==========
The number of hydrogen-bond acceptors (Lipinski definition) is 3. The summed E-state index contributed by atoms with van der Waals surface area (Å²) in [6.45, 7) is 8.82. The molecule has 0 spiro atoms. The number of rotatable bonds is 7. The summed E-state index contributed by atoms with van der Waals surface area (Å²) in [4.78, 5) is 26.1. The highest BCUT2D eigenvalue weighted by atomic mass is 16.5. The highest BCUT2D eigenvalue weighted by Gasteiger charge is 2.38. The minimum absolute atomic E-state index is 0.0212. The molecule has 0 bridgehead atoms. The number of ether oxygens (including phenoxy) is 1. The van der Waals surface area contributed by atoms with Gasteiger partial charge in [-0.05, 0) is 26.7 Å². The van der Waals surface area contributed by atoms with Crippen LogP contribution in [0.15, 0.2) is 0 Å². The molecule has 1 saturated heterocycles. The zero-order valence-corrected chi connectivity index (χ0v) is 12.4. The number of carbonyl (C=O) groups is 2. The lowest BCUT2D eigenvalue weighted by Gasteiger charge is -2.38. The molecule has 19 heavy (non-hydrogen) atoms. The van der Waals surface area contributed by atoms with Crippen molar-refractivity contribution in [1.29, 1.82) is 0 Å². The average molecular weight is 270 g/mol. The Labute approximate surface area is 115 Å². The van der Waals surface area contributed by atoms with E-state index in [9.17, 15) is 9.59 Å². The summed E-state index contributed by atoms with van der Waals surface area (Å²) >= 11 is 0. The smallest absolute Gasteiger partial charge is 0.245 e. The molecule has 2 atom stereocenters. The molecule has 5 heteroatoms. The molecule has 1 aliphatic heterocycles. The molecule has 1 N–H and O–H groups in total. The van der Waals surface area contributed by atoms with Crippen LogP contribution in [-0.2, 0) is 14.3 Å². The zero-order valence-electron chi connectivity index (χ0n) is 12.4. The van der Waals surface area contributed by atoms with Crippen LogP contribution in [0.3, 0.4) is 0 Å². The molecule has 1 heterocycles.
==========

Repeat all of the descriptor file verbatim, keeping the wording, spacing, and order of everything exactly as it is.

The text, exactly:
The number of hydrogen-bond acceptors (Lipinski definition) is 3. The summed E-state index contributed by atoms with van der Waals surface area (Å²) in [6.45, 7) is 8.82. The molecule has 0 spiro atoms. The number of rotatable bonds is 7. The summed E-state index contributed by atoms with van der Waals surface area (Å²) in [4.78, 5) is 26.1. The highest BCUT2D eigenvalue weighted by atomic mass is 16.5. The highest BCUT2D eigenvalue weighted by Gasteiger charge is 2.38. The minimum absolute atomic E-state index is 0.0212. The molecule has 0 bridgehead atoms. The number of ether oxygens (including phenoxy) is 1. The van der Waals surface area contributed by atoms with Gasteiger partial charge in [-0.05, 0) is 26.7 Å². The van der Waals surface area contributed by atoms with Crippen LogP contribution in [0.15, 0.2) is 0 Å². The molecule has 1 saturated heterocycles. The zero-order valence-corrected chi connectivity index (χ0v) is 12.4. The number of carbonyl (C=O) groups is 2. The lowest BCUT2D eigenvalue weighted by Gasteiger charge is -2.38. The molecule has 19 heavy (non-hydrogen) atoms. The van der Waals surface area contributed by atoms with Crippen molar-refractivity contribution in [1.29, 1.82) is 0 Å². The average molecular weight is 270 g/mol. The Labute approximate surface area is 115 Å². The van der Waals surface area contributed by atoms with E-state index in [9.17, 15) is 9.59 Å². The summed E-state index contributed by atoms with van der Waals surface area (Å²) >= 11 is 0. The smallest absolute Gasteiger partial charge is 0.245 e. The molecule has 2 atom stereocenters. The molecule has 5 heteroatoms. The molecule has 1 aliphatic heterocycles. The molecule has 1 N–H and O–H groups in total. The van der Waals surface area contributed by atoms with Crippen LogP contribution in [-0.2, 0) is 14.3 Å². The zero-order valence-electron chi connectivity index (χ0n) is 12.4. The van der Waals surface area contributed by atoms with Crippen LogP contribution in [0.3, 0.4) is 0 Å². The molecule has 1 heterocycles.